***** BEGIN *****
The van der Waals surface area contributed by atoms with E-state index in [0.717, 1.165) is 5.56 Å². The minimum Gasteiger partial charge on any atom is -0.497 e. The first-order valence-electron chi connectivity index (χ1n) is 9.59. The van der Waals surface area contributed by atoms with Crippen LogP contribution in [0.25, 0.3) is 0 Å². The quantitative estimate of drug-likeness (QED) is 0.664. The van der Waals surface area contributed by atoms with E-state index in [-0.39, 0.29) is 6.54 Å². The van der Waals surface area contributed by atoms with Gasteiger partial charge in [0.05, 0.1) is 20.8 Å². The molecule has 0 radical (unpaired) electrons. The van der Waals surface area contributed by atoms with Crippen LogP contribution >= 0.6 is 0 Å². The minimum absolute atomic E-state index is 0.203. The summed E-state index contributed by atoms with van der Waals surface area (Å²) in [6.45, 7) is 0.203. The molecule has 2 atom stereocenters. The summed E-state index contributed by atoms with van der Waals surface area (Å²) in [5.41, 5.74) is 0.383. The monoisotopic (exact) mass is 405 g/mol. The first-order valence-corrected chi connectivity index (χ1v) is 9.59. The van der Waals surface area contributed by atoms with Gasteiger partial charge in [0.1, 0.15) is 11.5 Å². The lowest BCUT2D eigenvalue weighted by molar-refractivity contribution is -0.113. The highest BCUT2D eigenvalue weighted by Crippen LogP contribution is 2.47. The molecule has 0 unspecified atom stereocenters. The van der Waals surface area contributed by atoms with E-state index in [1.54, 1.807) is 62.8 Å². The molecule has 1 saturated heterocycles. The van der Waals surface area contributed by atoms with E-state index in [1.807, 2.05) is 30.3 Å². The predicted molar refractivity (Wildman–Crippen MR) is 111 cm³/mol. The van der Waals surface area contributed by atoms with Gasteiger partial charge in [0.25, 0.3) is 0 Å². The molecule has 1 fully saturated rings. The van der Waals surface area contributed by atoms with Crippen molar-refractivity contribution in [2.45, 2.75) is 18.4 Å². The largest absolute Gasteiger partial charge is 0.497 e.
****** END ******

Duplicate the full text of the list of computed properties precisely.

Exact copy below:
The van der Waals surface area contributed by atoms with E-state index in [0.717, 1.165) is 5.56 Å². The minimum Gasteiger partial charge on any atom is -0.497 e. The first-order valence-electron chi connectivity index (χ1n) is 9.59. The van der Waals surface area contributed by atoms with Crippen LogP contribution in [0.25, 0.3) is 0 Å². The quantitative estimate of drug-likeness (QED) is 0.664. The van der Waals surface area contributed by atoms with E-state index in [-0.39, 0.29) is 6.54 Å². The van der Waals surface area contributed by atoms with Gasteiger partial charge in [0.05, 0.1) is 20.8 Å². The molecule has 0 radical (unpaired) electrons. The van der Waals surface area contributed by atoms with Crippen LogP contribution >= 0.6 is 0 Å². The minimum absolute atomic E-state index is 0.203. The summed E-state index contributed by atoms with van der Waals surface area (Å²) in [6.45, 7) is 0.203. The molecule has 2 atom stereocenters. The summed E-state index contributed by atoms with van der Waals surface area (Å²) in [5.41, 5.74) is 0.383. The monoisotopic (exact) mass is 405 g/mol. The first-order valence-corrected chi connectivity index (χ1v) is 9.59. The van der Waals surface area contributed by atoms with Gasteiger partial charge in [0.1, 0.15) is 11.5 Å². The lowest BCUT2D eigenvalue weighted by molar-refractivity contribution is -0.113. The highest BCUT2D eigenvalue weighted by Crippen LogP contribution is 2.47. The molecule has 0 unspecified atom stereocenters. The van der Waals surface area contributed by atoms with E-state index in [1.54, 1.807) is 62.8 Å². The molecule has 1 saturated heterocycles. The van der Waals surface area contributed by atoms with E-state index in [1.807, 2.05) is 30.3 Å². The predicted molar refractivity (Wildman–Crippen MR) is 111 cm³/mol. The van der Waals surface area contributed by atoms with Gasteiger partial charge in [0.25, 0.3) is 0 Å². The molecule has 1 fully saturated rings. The van der Waals surface area contributed by atoms with Crippen molar-refractivity contribution in [2.45, 2.75) is 18.4 Å². The largest absolute Gasteiger partial charge is 0.497 e.